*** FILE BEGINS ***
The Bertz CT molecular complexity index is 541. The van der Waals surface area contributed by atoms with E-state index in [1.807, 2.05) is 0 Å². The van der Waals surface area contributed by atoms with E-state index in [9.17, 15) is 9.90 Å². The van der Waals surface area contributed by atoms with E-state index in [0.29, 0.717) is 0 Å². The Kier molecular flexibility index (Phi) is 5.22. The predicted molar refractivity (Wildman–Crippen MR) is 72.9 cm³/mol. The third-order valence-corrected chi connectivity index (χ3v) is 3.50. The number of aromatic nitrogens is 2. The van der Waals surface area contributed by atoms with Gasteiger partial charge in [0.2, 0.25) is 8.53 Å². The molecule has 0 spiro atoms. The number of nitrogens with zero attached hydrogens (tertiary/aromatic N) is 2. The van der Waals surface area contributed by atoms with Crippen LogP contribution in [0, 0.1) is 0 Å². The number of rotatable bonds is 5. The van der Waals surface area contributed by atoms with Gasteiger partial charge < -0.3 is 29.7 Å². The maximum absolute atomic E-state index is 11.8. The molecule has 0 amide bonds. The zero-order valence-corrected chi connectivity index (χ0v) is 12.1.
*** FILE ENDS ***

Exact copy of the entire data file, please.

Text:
The Bertz CT molecular complexity index is 541. The van der Waals surface area contributed by atoms with E-state index in [1.807, 2.05) is 0 Å². The van der Waals surface area contributed by atoms with E-state index in [9.17, 15) is 9.90 Å². The van der Waals surface area contributed by atoms with E-state index in [0.29, 0.717) is 0 Å². The Kier molecular flexibility index (Phi) is 5.22. The predicted molar refractivity (Wildman–Crippen MR) is 72.9 cm³/mol. The third-order valence-corrected chi connectivity index (χ3v) is 3.50. The number of aromatic nitrogens is 2. The van der Waals surface area contributed by atoms with Gasteiger partial charge in [0.2, 0.25) is 8.53 Å². The molecule has 0 spiro atoms. The number of nitrogens with zero attached hydrogens (tertiary/aromatic N) is 2. The van der Waals surface area contributed by atoms with Crippen LogP contribution in [0, 0.1) is 0 Å². The number of rotatable bonds is 5. The van der Waals surface area contributed by atoms with Gasteiger partial charge < -0.3 is 29.7 Å². The maximum absolute atomic E-state index is 11.8. The molecule has 0 amide bonds. The zero-order valence-corrected chi connectivity index (χ0v) is 12.1.